What is Taskwarrior?

Taskwarrior manages your TODO list from your command line. It is flexible, fast, efficient, unobtrusive, does its job then gets out of your way.

Taskwarrior scales to fit your workflow. Use it as a simple app that captures tasks, shows you the list, and removes tasks from that list. Leverage its capabilities though, and it becomes a sophisticated data query tool that can help you stay organized, and get through your work.

Taskwarrior is an active project, and we fix bugs, improve and add features almost every day.

Why Choose Taskwarrior?

Five good reasons to use Taskwarrior

  1. Are you a command line user looking for an unobtrusive, fast, efficient, flexible tool to let you easily manage your task lists? Taskwarrior is low-friction by design, allowing you to capture the details, and get right back to work.

    $ task add Prepare the first draft of the proposal due:friday

    Taskwarrior uses a natural and expressive command line syntax.

  2. Taskwarrior is methodology-neutral. Whether you follow GTD, use the Pomodoro technique, or just do whatever works for you, Taskwarrior provides capabilities to help you, not restrict you.

  3. Taskwarrior has an active and friendly community, providing support and various forms of help to new and experienced users. Start here for a list of support options. Need an immediate answer - check your man pages and online docs. Need to ask someone a question? try IRC #taskwarrior on libera.chat.

  4. Taskwarrior is open in as many ways as it can be:

    • It is free and open source, using the MIT license
    • It uses SQLite database files for storage, which are easily readable. Direct modification is possible but not recommended due to internal consistency requirements.
    • It imports and exports JSON, so your data is never held captive
    • There is DOM access and a Hook script API
    • There are many available free and open extension scripts
    • There is Vit, a curses-based UI
    • There is BugWarrior, so you can import your bug issues from a dozen different bug systems
  5. Taskwarrior is an active, vibrant project. In the last year, it has averaged 5.58 changes per day. Taskwarrior enjoys lively participation from many contributors, with currently over 60 providers of code patches. But there are even more contributors (252 of them) helping out with documentation, bugs, support, ideas, requests and extensions. It’s just going to keep getting better.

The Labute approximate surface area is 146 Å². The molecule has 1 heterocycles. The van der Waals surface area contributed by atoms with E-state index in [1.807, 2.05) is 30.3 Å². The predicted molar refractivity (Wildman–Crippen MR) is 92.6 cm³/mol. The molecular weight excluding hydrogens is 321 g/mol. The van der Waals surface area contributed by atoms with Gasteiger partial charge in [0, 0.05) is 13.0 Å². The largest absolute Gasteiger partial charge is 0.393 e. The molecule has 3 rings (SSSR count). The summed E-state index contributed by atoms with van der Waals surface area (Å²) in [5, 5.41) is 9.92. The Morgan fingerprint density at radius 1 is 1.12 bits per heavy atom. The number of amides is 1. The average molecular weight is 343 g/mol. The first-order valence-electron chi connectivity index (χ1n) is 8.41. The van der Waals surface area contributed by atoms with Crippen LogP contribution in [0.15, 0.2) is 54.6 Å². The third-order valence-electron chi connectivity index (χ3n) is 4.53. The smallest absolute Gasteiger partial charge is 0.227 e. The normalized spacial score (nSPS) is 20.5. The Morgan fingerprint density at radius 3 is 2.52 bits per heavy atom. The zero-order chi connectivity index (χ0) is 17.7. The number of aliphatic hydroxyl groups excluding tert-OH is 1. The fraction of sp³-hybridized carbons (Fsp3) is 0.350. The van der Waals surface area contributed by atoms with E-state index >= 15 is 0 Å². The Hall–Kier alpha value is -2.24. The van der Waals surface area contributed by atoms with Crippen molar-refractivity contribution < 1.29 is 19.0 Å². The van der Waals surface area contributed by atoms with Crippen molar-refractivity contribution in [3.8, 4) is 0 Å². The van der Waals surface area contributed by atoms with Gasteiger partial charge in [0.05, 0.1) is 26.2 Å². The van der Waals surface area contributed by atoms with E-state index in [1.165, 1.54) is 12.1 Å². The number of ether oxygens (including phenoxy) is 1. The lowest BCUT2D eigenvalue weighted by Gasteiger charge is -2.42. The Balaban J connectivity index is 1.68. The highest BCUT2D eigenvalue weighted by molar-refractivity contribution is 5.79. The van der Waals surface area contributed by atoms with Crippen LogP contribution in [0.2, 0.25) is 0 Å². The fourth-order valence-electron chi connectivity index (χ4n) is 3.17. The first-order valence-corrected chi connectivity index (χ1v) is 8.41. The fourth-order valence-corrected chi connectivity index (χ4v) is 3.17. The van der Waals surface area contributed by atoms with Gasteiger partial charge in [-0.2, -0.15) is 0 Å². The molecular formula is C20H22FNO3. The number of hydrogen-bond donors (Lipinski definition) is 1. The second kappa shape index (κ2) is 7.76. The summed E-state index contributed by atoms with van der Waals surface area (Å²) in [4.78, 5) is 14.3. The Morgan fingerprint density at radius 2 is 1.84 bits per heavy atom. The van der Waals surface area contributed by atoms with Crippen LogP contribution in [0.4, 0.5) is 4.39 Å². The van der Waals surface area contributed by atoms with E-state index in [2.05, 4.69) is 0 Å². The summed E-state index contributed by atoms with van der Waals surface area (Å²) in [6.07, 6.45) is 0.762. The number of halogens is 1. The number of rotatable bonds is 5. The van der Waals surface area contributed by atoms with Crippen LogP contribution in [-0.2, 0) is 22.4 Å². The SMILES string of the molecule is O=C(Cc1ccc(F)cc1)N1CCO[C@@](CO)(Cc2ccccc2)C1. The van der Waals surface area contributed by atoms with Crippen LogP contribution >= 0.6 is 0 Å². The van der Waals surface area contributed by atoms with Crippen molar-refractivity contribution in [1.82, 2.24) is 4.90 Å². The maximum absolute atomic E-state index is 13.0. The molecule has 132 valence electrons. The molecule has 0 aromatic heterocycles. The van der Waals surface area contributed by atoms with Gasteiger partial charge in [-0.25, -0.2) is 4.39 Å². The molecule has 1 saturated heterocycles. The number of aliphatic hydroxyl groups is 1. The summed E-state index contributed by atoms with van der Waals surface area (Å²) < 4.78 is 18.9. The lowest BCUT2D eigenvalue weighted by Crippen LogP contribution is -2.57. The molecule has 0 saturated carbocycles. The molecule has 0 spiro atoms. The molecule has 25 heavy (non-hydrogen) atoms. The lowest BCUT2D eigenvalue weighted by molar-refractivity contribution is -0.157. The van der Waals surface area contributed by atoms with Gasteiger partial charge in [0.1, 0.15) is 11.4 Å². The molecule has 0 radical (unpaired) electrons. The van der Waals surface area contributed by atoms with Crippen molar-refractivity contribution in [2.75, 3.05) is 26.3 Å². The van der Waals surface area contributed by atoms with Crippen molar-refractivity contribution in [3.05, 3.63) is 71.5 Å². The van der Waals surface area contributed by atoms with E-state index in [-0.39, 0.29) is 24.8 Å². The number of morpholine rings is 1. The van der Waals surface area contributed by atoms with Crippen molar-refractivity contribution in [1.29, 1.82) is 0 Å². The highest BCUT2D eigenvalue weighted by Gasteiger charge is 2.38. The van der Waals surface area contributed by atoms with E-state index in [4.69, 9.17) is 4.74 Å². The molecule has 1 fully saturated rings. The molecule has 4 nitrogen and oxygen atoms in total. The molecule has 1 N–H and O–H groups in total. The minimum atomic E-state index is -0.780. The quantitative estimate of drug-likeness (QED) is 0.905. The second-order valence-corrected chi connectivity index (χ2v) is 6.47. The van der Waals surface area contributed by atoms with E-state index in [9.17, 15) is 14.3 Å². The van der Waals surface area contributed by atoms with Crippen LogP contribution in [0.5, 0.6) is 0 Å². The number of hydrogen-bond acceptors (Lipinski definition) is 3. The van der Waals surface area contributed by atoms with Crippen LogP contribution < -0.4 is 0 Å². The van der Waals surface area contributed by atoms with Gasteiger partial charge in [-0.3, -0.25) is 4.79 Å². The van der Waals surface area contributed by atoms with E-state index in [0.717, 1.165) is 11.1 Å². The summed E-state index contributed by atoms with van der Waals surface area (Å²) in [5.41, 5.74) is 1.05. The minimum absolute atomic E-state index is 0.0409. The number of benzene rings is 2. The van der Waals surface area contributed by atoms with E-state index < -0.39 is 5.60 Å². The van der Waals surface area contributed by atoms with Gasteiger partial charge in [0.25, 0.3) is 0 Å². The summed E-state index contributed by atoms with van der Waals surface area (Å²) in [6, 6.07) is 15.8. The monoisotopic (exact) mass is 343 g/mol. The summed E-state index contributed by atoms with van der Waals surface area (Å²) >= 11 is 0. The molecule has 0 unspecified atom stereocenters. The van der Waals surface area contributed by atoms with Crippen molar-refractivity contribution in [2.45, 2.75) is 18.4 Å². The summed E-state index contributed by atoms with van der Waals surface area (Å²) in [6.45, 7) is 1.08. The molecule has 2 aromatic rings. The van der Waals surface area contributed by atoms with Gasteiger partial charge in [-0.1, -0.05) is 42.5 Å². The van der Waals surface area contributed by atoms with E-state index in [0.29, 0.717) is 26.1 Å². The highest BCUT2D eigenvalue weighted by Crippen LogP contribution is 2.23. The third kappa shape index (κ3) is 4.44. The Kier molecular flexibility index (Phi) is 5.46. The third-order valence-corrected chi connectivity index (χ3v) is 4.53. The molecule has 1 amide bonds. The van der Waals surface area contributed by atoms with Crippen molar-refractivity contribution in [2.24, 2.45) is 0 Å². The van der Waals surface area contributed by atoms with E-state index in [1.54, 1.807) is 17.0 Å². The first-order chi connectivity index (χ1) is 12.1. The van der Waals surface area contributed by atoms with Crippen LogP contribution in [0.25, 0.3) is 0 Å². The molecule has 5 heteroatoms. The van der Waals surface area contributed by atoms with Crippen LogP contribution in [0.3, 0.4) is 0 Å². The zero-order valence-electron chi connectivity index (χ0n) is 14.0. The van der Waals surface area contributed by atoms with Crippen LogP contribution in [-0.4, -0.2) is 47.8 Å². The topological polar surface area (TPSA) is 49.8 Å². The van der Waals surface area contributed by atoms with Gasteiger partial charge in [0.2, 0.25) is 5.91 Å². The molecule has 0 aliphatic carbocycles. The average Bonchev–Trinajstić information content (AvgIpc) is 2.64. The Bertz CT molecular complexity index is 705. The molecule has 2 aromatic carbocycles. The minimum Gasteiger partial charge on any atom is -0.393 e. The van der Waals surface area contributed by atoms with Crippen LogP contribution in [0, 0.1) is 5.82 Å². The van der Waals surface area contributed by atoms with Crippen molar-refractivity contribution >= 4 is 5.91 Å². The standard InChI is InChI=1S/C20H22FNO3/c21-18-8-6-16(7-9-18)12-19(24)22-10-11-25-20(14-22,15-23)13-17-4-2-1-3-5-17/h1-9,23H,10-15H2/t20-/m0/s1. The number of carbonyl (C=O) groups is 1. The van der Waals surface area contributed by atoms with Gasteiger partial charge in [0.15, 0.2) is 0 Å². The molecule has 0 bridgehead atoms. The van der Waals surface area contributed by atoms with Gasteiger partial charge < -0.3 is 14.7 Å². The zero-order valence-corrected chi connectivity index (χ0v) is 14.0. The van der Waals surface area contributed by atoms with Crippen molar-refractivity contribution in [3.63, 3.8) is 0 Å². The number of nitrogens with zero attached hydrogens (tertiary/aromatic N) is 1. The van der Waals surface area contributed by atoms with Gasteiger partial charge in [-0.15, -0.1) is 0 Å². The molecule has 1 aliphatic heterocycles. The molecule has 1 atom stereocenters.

A Quick Demonstration

Let’s see Taskwarrior in action. We’ll first add a few tasks to our list.

$ task add Buy milk
Created task 1.

$ task add Buy eggs
Created task 2.

$ task add Bake cake
Created task 3.

Now let’s see the list.

$ task list

ID Description
-- -----------
1  Buy milk
2  Buy eggs
3  Bake cake

3 tasks.

Suppose we bought our ingredients and wish to mark the first two tasks as done.

$ task 1 done
$ task 2 done
$ task list

ID Description
-- -----------
1  Bake cake

1 task.

Those are the first three features, the add, list and done commands, but they represent all you really need to know, to get started with Taskwarrior.

But there are hundreds of other features, so if you learn more, you can do more. It’s entirely up to you to choose how you use Taskwarrior: stick to the simple three commands above, or learn about sophisticated filtering, custom reports, user-defined metadata, color rules, hook scripts, syncing and many more.

Get your copy

There are several ways for you to get a copy of Taskwarrior:

  • Install a binary package. Your operating system probably already has a binary package available. These packages are usually named ’task'.
  • Download a release tarball, from here, then make sure you have libuuid-dev (maybe called uuid-dev) and gnutls-dev installed. Then using cmake, GCC 4.7 / Clang 3.3, build Taskwarrior.
  • Using git, clone the code repository, switch to the current development branch, and build Taskwarrior.

What’s next?

Probably the most important next step is to simply start using Taskwarrior. Capture your tasks, don’t try to remember them. Review your task list to keep it current. Consult your task list to guide your actions. Develop the habit.

It doesn’t take long until you realize that you might want to modify your workflow. Perhaps you are missing due dates, and need more defined deadlines. Perhaps you need to make greater use of tags to help you filter tasks differently. You’ll know if your workflow is not really helping you as much as it could.

This is when you might look closer at the docs and the recommended Best Practices.

Welcome to Taskwarrior.